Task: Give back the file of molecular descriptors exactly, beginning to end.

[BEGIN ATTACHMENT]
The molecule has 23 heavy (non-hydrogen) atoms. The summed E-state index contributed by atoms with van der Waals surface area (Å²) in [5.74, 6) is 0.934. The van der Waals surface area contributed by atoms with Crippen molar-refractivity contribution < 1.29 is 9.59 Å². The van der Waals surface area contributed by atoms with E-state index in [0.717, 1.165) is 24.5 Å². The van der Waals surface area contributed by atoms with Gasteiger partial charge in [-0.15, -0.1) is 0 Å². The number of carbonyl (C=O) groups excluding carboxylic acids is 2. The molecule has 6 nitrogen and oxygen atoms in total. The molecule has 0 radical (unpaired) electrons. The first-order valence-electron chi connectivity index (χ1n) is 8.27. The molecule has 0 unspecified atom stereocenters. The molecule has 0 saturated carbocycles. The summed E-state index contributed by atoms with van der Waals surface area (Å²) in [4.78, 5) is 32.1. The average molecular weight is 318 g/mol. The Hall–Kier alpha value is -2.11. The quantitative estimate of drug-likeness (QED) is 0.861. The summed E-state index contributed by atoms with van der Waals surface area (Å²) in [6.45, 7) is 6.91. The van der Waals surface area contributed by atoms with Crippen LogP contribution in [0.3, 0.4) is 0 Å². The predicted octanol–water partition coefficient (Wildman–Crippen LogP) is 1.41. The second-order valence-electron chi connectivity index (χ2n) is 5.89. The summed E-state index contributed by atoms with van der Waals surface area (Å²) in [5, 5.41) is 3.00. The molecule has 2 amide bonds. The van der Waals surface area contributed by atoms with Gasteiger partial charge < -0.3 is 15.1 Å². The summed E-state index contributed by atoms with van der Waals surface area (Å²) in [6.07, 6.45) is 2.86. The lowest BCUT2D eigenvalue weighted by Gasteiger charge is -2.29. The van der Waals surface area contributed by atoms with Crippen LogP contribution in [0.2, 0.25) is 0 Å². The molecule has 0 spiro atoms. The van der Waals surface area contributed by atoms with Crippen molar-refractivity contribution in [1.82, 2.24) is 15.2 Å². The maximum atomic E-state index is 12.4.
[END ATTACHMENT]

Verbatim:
The molecule has 23 heavy (non-hydrogen) atoms. The summed E-state index contributed by atoms with van der Waals surface area (Å²) in [5.74, 6) is 0.934. The van der Waals surface area contributed by atoms with Crippen molar-refractivity contribution < 1.29 is 9.59 Å². The van der Waals surface area contributed by atoms with E-state index in [0.717, 1.165) is 24.5 Å². The van der Waals surface area contributed by atoms with Gasteiger partial charge in [-0.15, -0.1) is 0 Å². The number of carbonyl (C=O) groups excluding carboxylic acids is 2. The molecule has 6 nitrogen and oxygen atoms in total. The molecule has 0 radical (unpaired) electrons. The first-order valence-electron chi connectivity index (χ1n) is 8.27. The molecule has 0 unspecified atom stereocenters. The molecule has 0 saturated carbocycles. The summed E-state index contributed by atoms with van der Waals surface area (Å²) in [4.78, 5) is 32.1. The average molecular weight is 318 g/mol. The Hall–Kier alpha value is -2.11. The quantitative estimate of drug-likeness (QED) is 0.861. The summed E-state index contributed by atoms with van der Waals surface area (Å²) in [6.45, 7) is 6.91. The van der Waals surface area contributed by atoms with Crippen LogP contribution in [0.3, 0.4) is 0 Å². The predicted octanol–water partition coefficient (Wildman–Crippen LogP) is 1.41. The second-order valence-electron chi connectivity index (χ2n) is 5.89. The summed E-state index contributed by atoms with van der Waals surface area (Å²) in [5, 5.41) is 3.00. The molecule has 2 amide bonds. The van der Waals surface area contributed by atoms with Gasteiger partial charge < -0.3 is 15.1 Å². The summed E-state index contributed by atoms with van der Waals surface area (Å²) in [6.07, 6.45) is 2.86. The lowest BCUT2D eigenvalue weighted by Gasteiger charge is -2.29. The van der Waals surface area contributed by atoms with Crippen LogP contribution in [0.2, 0.25) is 0 Å². The molecule has 0 spiro atoms. The van der Waals surface area contributed by atoms with Crippen molar-refractivity contribution in [1.82, 2.24) is 15.2 Å². The maximum atomic E-state index is 12.4.